Streams

Farm-to-Table; Food and Community; Food in Jars; Please Explain

« previous episode | next episode »

Friday, October 04, 2013

Liz Neumark talks about owning one of the city’s premier catering companies and an organic farm—and how to make farm-to-table cooking a reality. We’ll find out about the story of The Stop, which started as a food bank in Toronto, and is now a community center with gardens, a greenhouse, and a farmers market. Marisa McClellan, who writes the blog Food in Jars, shares some pickling tips for everything from cauliflower to squash. This week’s Please Explain is all about the Farm Bill—we’ll find out what programs are affected by the omnibus spending bill, which has been stalled in Congress for over a year.

Liz Neumark on Farm to Table Seasonal Recipes

Liz Neumark discusses founding Katchkie Farm and the Sylvia Center, where children learn firsthand where fresh food comes from—how to grow it, how to harvest it, and how to cook with it. Her new book Sylvia’s Table: Fresh, Seasonal Recipes from Our Farm to Your Table brings these lessons and recipes from the farm to home kitchens. It’s a cookbook for families, featuring recipes from friends like chefs like Michael Romano of Union Square Cafe and Jonathan Waxman of Barbuto; culinary experts including Food & Wine’s Dana Cowin; cookbook authors Giuliano Bugialli, Rozanne Gold, Deborah Madison, and Sara Moulton.

Comments [6]

Transforming a Community with Good Food

The Stop in Toronto that has revolutionized the way we combat hunger and poverty. Community worker Nick Saul became the executive director of The Stop in 1998, and he talks about transforming it from a cramped food bank to a thriving, internationally respected Community Food Centre with gardens, kitchens, a greenhouse, farmers' markets and a mission to revolutionize our food system. He’s the co-author of The Stop: How the Fight for Good Food Transformed a Community and Inspired a Movement.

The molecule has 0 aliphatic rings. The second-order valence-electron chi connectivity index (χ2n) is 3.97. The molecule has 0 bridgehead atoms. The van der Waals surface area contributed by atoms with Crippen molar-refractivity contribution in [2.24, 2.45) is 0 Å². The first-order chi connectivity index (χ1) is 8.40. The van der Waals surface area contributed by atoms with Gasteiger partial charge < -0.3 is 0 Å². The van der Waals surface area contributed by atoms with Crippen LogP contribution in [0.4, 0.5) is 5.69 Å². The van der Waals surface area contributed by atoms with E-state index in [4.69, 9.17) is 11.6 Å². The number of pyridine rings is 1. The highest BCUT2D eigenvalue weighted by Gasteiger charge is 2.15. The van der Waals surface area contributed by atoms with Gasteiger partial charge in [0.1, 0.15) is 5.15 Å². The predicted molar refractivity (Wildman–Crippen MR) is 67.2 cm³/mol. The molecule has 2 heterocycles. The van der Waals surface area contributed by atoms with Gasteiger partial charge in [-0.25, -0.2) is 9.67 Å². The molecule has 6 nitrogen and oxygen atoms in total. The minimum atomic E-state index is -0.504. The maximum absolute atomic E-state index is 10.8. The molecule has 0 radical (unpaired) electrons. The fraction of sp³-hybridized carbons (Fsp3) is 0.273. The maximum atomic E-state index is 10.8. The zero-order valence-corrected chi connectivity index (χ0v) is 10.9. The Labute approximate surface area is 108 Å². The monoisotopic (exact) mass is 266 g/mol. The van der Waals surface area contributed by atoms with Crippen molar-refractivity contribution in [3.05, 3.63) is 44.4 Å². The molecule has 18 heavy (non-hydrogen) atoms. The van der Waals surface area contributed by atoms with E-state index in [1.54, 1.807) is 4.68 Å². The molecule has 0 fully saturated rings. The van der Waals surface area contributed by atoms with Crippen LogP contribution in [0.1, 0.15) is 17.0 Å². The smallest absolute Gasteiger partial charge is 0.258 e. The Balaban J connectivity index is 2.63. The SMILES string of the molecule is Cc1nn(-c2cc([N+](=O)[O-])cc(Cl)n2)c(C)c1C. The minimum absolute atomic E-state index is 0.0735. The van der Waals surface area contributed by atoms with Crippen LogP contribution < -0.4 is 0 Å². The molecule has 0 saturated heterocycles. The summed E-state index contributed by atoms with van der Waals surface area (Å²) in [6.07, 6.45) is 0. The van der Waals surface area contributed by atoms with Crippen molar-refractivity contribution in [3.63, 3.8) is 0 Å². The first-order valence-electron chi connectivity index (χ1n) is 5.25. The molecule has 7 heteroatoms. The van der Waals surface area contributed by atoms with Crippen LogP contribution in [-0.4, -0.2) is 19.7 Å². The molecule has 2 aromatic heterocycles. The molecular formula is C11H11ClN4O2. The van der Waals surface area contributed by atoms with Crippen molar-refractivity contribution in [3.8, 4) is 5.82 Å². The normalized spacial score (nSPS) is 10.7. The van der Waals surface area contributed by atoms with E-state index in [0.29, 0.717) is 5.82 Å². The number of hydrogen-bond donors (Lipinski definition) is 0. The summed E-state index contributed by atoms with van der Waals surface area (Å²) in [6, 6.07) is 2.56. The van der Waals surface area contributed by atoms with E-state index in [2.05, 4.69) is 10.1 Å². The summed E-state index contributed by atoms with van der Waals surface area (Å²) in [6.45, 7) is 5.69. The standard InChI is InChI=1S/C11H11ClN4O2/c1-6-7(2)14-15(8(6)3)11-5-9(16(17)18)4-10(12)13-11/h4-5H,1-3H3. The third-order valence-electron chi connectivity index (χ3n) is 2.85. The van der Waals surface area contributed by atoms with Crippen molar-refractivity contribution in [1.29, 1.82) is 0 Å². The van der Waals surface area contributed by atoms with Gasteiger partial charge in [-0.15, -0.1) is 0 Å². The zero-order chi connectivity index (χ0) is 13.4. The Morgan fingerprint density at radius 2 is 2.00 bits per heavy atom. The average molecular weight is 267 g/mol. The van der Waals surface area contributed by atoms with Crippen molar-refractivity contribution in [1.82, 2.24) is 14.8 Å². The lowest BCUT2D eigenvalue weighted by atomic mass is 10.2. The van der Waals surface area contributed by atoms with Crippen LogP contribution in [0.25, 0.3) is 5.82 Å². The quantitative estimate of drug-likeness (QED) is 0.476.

Comments [4]

Pickling Tips from a Pro

We’ve been pickling as part of Food Fridays! Marisa McClellan, the author of Food in Jars and the blog of the same name, shares her ideas about how to make some more unusual pickles, using everything from cauliflower to pattypan squash.

Join our Pickle Project! Post a photo of your pickling creation on Instagram, and tag it #LopatePickles.

Comments [3]

Please Explain: The Farm Bill

Ron Nixon, New York Times reporter, talks about the Farm Bill—what it means for farmers, how it shapes food and nutrition policy in this country, and why it’s taken so long to pass and updated bill.

Comments [6]

Recipe: Roasted Chicken with Herbs, from Liz Neumark's Sylvia's Table

A classic recipe—and a bonus variation—for perfect roast chicken.

Comment

Recipe: Baked Stuffed Zucchini Boats, from Liz Neumark's Sylvia's Table

These are among the most favorite dishes the children make at the Sylvia Center.

Comment

Recipe: Grilled Tamarind Turkey Burgers, from Liz Neumark's Sylvia's Table

Most children today have been exposed to a greater range of flavors than we were when we were very young, and their tastes are more developed, even for spicy foods. I cannot count the number of times I meet children who can rattle off their favorite sushi! So there’s no worry that the warm but not too spicy Southeast Asian seasonings in these turkey burgers won’t appeal to young palates.

Ground turkey, like boneless chicken breasts, is receptive to a wide range of flavorings, making it another option for good, tasty, quick, and affordable meals. This recipe can be halved, but the mixture freezes well, so, unless the turkey has already been frozen, you may want to make it all and freeze some of the burgers.  makes 8 patties

 

Comments [1]

Recipe: Marisa McClellan's Classic Dill Pickles

You can make these tangy, garlicky, slightly spicy dill pickles at home.

Comments [1]

Pickled okra

Recipe: Marisa McClellan's Pickled Okra

Marisa McClellan says that pickling manages to eradicate the interior slime okra can have and leaves a crunchy, brine-filled pickle. It’s a dream eaten alongside a plate of spicy food.

Comment

How To Process: Food in Jars

The basic process for canning and pickling.

Comments [1]

Get the WNYC Morning Brief in your inbox.
We'll send you our top 5 stories every day, plus breaking news and weather.